When you have been watching activity at the entrance did you notice any guard bees? Only a small percent of bees approaching foraging age become guard bees. These can be recognized by their behavior. Sometimes they will hide just barely inside the entrance. But you can also see them on the landing area of the bottom board. They either stand, looking quite alert, with forelegs raised, or may walk around and stop and go on alert again. Perhaps you will see a guard encounter an incoming bee and examine her with antenna and forelegs. It is always interesting to see an incoming bee passing the ‘sniff test’ and then being allowed into the hive.

In late Summer when yellowjacket colonies have declined these workers may attempt to enter honey bee hives hoping for a meal. If you are lucky you might see several guard bees accost the yellowjacket. Various insects can pay a visit to the landing board during the warm months. So make your entrance observations throughout your bee season and see guard bees at work. They are on duty at night and will respond to your tapping a stick on the landing area. However, if you take a flashlight out so you can see, bees can indeed fly out but will drop to the ground and crawl – probably up your legs. They are not happy about being disturbed at night. If you have some red transparent film you can cover the lens of a flashlight. You will be able to see but the bees cannot.

Do you have a flower garden and a vegetable garden with flowers that bees like to visit? Here is where you will use that little jar of model paint. You will want a very tiny brush or a toothpick.

Find a flower that bees are enthusiastically visiting. Some of these bees are probably from your hives but a few may have their home elsewhere. It does not matter. You are going to try to get a dot of paint on the thorax of some foragers. Your dot may end up as a streak. That is better than getting a large messy drop. Mark as many as you wish. Try to find the flight path of the foragers to see if they are going in the direction of your hives. Then return to your hives and look at returning and leaving foragers and see if any are marked. You can briefly watch at the entrances for several days when foragers are actively flying.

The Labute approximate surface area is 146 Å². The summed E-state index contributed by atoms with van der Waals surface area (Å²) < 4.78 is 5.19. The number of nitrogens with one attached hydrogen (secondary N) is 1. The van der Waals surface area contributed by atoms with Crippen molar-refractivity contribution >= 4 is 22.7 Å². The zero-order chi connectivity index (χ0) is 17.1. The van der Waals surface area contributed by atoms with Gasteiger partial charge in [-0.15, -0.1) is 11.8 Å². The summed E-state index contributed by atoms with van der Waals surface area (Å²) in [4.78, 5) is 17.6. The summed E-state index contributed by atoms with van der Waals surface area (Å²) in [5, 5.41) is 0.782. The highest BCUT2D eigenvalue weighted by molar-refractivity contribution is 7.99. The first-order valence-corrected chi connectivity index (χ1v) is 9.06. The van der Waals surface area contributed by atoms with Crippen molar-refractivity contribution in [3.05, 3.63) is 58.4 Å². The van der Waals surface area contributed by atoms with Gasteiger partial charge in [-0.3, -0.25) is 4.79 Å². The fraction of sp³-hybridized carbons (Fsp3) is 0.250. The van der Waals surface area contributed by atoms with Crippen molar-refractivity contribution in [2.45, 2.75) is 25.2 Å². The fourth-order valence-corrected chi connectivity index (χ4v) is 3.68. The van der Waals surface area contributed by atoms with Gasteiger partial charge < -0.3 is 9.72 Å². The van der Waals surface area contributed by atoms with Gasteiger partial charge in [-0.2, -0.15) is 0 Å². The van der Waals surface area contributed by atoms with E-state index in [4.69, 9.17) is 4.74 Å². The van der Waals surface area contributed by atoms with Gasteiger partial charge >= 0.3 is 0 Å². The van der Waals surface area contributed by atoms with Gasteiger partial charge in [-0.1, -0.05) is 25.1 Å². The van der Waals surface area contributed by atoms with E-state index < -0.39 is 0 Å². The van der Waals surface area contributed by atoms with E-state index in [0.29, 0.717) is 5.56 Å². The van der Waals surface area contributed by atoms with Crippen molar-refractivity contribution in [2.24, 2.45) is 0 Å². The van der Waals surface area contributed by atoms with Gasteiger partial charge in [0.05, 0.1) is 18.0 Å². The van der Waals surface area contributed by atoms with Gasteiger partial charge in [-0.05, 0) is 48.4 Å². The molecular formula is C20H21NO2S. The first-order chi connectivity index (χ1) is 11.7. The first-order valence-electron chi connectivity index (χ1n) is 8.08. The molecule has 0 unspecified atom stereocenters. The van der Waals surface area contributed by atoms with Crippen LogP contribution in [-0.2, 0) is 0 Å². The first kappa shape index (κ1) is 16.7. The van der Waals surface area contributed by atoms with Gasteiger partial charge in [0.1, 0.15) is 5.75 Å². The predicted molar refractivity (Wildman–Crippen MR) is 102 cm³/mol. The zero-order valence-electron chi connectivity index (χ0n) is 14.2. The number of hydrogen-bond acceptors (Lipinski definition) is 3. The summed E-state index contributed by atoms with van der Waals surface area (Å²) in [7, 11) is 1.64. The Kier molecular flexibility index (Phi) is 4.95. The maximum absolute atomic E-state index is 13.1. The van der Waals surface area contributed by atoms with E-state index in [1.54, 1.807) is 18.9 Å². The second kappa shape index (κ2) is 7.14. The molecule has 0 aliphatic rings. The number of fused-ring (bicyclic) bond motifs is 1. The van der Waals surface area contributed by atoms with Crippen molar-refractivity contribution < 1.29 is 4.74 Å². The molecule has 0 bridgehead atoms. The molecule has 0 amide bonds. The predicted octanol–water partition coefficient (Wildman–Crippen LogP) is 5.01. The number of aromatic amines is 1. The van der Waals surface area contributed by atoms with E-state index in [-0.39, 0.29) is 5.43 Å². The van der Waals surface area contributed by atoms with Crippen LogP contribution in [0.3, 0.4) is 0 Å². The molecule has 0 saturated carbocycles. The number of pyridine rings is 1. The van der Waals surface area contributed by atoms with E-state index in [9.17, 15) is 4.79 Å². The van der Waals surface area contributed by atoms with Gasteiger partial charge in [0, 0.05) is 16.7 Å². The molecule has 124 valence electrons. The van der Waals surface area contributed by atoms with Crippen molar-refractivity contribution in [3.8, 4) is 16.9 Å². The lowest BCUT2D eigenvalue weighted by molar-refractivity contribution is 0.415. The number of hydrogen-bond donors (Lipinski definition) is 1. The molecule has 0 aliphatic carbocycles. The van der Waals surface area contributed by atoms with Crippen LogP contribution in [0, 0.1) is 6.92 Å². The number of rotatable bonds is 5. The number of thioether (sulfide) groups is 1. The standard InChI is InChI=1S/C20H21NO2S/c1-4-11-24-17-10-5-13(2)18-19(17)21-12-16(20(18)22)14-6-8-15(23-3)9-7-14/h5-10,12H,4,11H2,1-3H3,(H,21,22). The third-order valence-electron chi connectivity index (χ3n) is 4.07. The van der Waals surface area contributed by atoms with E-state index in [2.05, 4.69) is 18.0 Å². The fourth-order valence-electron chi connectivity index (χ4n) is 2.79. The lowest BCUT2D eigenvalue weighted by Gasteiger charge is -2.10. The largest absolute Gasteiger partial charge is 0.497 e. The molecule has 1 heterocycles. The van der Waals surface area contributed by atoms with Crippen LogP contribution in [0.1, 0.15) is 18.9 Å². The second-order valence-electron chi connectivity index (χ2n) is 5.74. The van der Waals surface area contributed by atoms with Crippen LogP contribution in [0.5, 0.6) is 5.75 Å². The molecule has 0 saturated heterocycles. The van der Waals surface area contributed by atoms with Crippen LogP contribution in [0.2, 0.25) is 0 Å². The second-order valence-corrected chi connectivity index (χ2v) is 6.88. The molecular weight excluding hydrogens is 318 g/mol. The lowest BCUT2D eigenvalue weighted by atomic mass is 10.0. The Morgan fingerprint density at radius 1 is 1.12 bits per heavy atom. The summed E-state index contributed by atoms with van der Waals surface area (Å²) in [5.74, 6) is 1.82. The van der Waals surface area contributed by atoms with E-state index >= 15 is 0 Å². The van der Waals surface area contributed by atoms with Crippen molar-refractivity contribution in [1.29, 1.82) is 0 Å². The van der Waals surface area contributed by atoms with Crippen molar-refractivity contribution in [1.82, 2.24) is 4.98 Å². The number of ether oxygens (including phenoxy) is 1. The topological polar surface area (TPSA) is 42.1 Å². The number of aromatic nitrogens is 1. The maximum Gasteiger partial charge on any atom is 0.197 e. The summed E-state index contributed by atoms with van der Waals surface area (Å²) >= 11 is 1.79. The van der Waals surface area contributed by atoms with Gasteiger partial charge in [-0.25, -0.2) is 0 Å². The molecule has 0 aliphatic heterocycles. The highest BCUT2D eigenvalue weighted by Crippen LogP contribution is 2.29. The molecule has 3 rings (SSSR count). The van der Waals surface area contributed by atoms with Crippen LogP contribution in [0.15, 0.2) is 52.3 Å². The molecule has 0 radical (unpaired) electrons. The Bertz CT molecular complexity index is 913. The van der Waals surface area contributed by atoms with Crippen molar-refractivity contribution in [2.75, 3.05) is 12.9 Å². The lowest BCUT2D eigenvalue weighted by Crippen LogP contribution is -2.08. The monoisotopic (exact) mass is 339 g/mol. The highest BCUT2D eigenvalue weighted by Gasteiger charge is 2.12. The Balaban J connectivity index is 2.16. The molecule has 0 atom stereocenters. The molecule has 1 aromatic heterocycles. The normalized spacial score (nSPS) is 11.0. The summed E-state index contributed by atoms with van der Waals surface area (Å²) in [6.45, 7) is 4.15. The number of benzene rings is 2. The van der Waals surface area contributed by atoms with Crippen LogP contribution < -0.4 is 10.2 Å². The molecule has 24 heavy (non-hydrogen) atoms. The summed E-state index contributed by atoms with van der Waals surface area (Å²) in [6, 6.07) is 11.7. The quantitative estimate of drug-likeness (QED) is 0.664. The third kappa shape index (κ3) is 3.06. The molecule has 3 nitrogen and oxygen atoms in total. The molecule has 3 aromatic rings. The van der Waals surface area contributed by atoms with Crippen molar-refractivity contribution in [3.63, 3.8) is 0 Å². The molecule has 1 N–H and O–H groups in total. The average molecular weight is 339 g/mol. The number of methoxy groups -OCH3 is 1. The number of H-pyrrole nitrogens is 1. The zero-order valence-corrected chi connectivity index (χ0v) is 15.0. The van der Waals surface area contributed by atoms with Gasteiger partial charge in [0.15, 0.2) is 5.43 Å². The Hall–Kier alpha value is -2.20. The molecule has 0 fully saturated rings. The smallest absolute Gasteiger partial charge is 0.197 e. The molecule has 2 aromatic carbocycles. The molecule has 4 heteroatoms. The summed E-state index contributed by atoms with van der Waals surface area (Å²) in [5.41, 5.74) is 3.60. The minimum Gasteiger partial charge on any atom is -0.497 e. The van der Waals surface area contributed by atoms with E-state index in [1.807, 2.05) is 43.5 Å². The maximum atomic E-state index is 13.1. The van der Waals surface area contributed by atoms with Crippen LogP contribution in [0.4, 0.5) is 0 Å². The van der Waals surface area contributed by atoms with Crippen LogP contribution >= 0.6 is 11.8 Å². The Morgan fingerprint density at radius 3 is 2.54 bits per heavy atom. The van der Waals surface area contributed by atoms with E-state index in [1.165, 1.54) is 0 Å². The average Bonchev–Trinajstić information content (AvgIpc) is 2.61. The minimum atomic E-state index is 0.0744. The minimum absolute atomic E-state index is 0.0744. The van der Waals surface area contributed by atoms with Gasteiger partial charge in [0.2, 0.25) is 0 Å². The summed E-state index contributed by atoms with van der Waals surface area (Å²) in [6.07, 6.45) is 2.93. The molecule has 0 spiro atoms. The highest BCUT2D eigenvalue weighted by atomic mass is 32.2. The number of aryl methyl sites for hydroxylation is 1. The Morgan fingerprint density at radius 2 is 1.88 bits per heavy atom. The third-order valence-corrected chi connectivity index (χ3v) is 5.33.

Bees recognize many kinds of odors in their own hive. Although your sense of smell is not as sensitive as the bees’ sense you can put on your veil and find out if you can detect any differences in hive odors. Pick a day when no honey supers are on as well as one that would be keeping foragers busy and also keeping the hive bees happy. Yes, a veil is absolutely necessary! Also, no smoke! Quietly remove the telescoping cover exposing the hole in the inner cover. Now bend over and take some slow deep breaths through that hole. Yes, you will have a mixture of wax, bees, honey combined. Now go and smell another hive – same or different? Just a few slow deep breaths before your sense of smell deadens. Now wait a month then smell again. Do you note any different smells? Perhaps the nectar source is different. Try to sense the smells during your bee season.

Speaking about bees’ sense of smell, you can have some fun with that if your beeyard is reasonably close by your house. You need a nice warm day with busy foragers, a small saucer, a watch and some time to sit quietly on your deck or patio and read a bee magazine. Put a couple of spoonfuls of honey in the saucer. This honey must not be any commercial honey that could contain American foulbrood spores. Take the saucer of honey out to your picnic table, sit down and note the time. Then note the time a bee appears and takes a sip of honey. Wait. Note the time the next bee appears and if more than one bee. That first bee was probably a scout bee that smelled the honey. She reported back to her hive and, dancing, told the others where to find the honey. You, sitting nearby, probably did not smell it at all.

Enjoy your bees and learn from them at the same time!

Ann Harman enjoys her bees, horses, dogs and cats in Flint Hill, Virginia. You have the chance to meet her in person at Bee Culture’s Annual Event – Voices of Bee Culture. Register now at www.beeculture.com.
Get in Touch: ahworkerb@aol.com